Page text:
BLAKE v. PEOPLE

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District Court of Appeal, First District,Division 3, California.

Robert E. BLAKE, Plaintiff and Respondent, v. MUNICIPAL COURT, OAKLAND-PIEDMONT JUDICIAL DISTRICT, Defendant; PEOPLE of the State of California, Real Party in Interest and Appellant.

Civ. 22925.

Decided: June 10, 1966

Thomas C. Lynch, Atty. Gen., Edward P. O'Brien, John T. Murphy, Deputy Attys. Gen., San Francisco, for appellant. S. Bruce Scidmore, Oakland, for respondent.

The Superior Court of Alameda County directed issuance of a writ of mandate compelling the Municipal Court of the Oakland-Piedmont Judicial District to set aside respondent Robert E. Blake's plea of guilty to a traffic citation charging him with a violation of Vehicle Code, section 22350 (driving a vehicle at a speed which endangers the safety of persons and property). This appeal challenges the propriety of that order.

The facts are not in dispute. On March 8, 1965, at approximately 9 a.m., Robert Blake, hereafter called respondent, appeared without counsel in the Oakland-Piedmont Municipal Court to answer a traffic citation charging him with driving an automobile at the speed of 53 miles per hour in a 25 mile per hour speed zone. The courtroom was nearly full. According to the declaration made by the presiding judge there were two calendars called that morning. Prior to the calling of each calendar the judge informed all those present of their constitutional rights, particularly of the right to a jury trial, and the right to be represented by counsel. The judge also told those present that if they could not afford a private attorney, the services of the public defender might be available to them, but if no request was made at the time of plea, he would assume that each individual had made his own arrangements.

In his petition for the writ of mandate respondent alleged that he stopped paying attention to the judge's instructions after he concluded they had no application to his case. Thus respondent could neither affirm nor deny that the judge had informed him of his right to counsel.

When respondent's case was called he appeared before the judge and was informed of the charge and asked for his plea. After some discussion he entered a plea of guilty and was thereupon sentenced to serve one day in jail. He moved to set aside his plea of guilty but his motion was denied. He then asked mandate of the superior court, asserting that he had not been properly advised of his right to counsel before entry of his guilty plea.

We must first decide whether respondent was properly informed of his right to counsel. We have concluded there was no defect in the procedure adopted by the municipal court.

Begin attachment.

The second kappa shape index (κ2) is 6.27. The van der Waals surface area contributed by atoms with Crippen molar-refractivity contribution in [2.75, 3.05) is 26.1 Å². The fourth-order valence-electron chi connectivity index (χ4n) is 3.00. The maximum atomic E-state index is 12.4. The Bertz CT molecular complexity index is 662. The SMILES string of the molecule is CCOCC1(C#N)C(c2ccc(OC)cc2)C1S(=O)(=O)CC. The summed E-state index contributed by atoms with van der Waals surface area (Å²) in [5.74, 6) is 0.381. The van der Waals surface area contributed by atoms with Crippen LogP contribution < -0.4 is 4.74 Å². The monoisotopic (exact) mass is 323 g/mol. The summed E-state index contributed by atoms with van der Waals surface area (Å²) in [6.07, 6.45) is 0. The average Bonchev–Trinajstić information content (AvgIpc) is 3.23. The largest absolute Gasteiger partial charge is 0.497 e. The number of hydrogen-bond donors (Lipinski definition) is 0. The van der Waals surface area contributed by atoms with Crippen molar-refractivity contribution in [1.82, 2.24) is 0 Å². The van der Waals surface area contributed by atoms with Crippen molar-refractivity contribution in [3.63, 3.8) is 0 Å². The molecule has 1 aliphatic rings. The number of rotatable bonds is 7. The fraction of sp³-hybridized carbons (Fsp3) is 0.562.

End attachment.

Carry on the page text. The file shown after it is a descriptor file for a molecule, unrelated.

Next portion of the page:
Article I, section 13 of the California Constitution guarantees a right of counsel to any person charged with a criminal offense. This guarantee extends to persons charged with misdemeanors. (In re Masching, 41 Cal.2d 530, 532, 261 P.2d 251; see also In re Jingles, 27 Cal.2d 496, 498, 165 P.2d 12.) Penal Code, section 858 imposes upon the magistrate before whom the accused is brought a duty to inform him of his right to counsel, and section 859 requires, among other things, that the court appoint counsel if the accused so desires and is unable to employ an attorney.1 Here, as the statement of facts indicates, respondent appeared without counsel, in a crowded traffic courtroom, where many others also awaited the disposition of their cases. The record is clear that the judge, seeking to comply with the constitutional mandate and the requirements of the Penal Code collectively informed all defendants of their right to counsel and their right to have the court appoint an attorney for them if they were unable to employ counsel. The text of the judge's statement appears in the clerk's transcript. It is comprehensive and complete, and fairly advises all defendants appearing in the court of their right to counsel. A procedure similar to that used here was reviewed and approved in In re Sheridan, 230 Cal.App.2d 365, 40 Cal.Rptr. 894. Here, as in Sheridan, we find no denial of respondent's constitutional rights because of the procedure adopted by the municipal court judge in informing all defendants collectively of their constitutional right to counsel. (See also In re Johnson, 62 Cal.2d 325, 332, 333, 42 Cal.Rptr. 228, 398 P.2d 420.)

Although the respondent was adequately informed of his right to counsel, the question remains whether he waived this right after being informed of it.